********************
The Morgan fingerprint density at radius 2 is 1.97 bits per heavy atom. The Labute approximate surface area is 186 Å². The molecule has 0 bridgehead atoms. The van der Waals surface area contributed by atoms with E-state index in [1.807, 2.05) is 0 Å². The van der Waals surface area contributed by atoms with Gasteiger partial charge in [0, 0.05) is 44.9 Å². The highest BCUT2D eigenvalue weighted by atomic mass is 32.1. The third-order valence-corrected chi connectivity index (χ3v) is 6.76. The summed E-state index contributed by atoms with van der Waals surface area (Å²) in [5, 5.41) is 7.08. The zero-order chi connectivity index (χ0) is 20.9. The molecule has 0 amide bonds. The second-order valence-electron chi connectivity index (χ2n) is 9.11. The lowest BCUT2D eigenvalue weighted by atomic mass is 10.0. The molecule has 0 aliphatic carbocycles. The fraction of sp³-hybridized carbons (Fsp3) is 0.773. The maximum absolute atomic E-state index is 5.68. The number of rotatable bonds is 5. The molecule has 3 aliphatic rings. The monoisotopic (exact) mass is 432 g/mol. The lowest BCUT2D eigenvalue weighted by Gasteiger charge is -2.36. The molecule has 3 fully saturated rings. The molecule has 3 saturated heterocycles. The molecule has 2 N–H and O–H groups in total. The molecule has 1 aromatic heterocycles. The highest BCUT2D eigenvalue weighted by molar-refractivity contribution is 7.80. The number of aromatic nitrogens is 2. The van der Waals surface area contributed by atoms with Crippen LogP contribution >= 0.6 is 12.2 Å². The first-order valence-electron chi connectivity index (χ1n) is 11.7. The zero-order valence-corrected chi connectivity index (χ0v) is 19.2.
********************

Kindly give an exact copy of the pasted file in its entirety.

The Morgan fingerprint density at radius 2 is 1.97 bits per heavy atom. The Labute approximate surface area is 186 Å². The molecule has 0 bridgehead atoms. The van der Waals surface area contributed by atoms with E-state index in [1.807, 2.05) is 0 Å². The van der Waals surface area contributed by atoms with Gasteiger partial charge in [0, 0.05) is 44.9 Å². The highest BCUT2D eigenvalue weighted by atomic mass is 32.1. The third-order valence-corrected chi connectivity index (χ3v) is 6.76. The summed E-state index contributed by atoms with van der Waals surface area (Å²) in [5, 5.41) is 7.08. The zero-order chi connectivity index (χ0) is 20.9. The molecule has 0 amide bonds. The second-order valence-electron chi connectivity index (χ2n) is 9.11. The lowest BCUT2D eigenvalue weighted by atomic mass is 10.0. The molecule has 0 aliphatic carbocycles. The fraction of sp³-hybridized carbons (Fsp3) is 0.773. The maximum absolute atomic E-state index is 5.68. The number of rotatable bonds is 5. The molecule has 3 aliphatic rings. The monoisotopic (exact) mass is 432 g/mol. The lowest BCUT2D eigenvalue weighted by Gasteiger charge is -2.36. The molecule has 3 fully saturated rings. The molecule has 3 saturated heterocycles. The molecule has 2 N–H and O–H groups in total. The molecule has 1 aromatic heterocycles. The highest BCUT2D eigenvalue weighted by molar-refractivity contribution is 7.80. The number of aromatic nitrogens is 2. The van der Waals surface area contributed by atoms with Crippen LogP contribution >= 0.6 is 12.2 Å². The first-order valence-electron chi connectivity index (χ1n) is 11.7. The zero-order valence-corrected chi connectivity index (χ0v) is 19.2.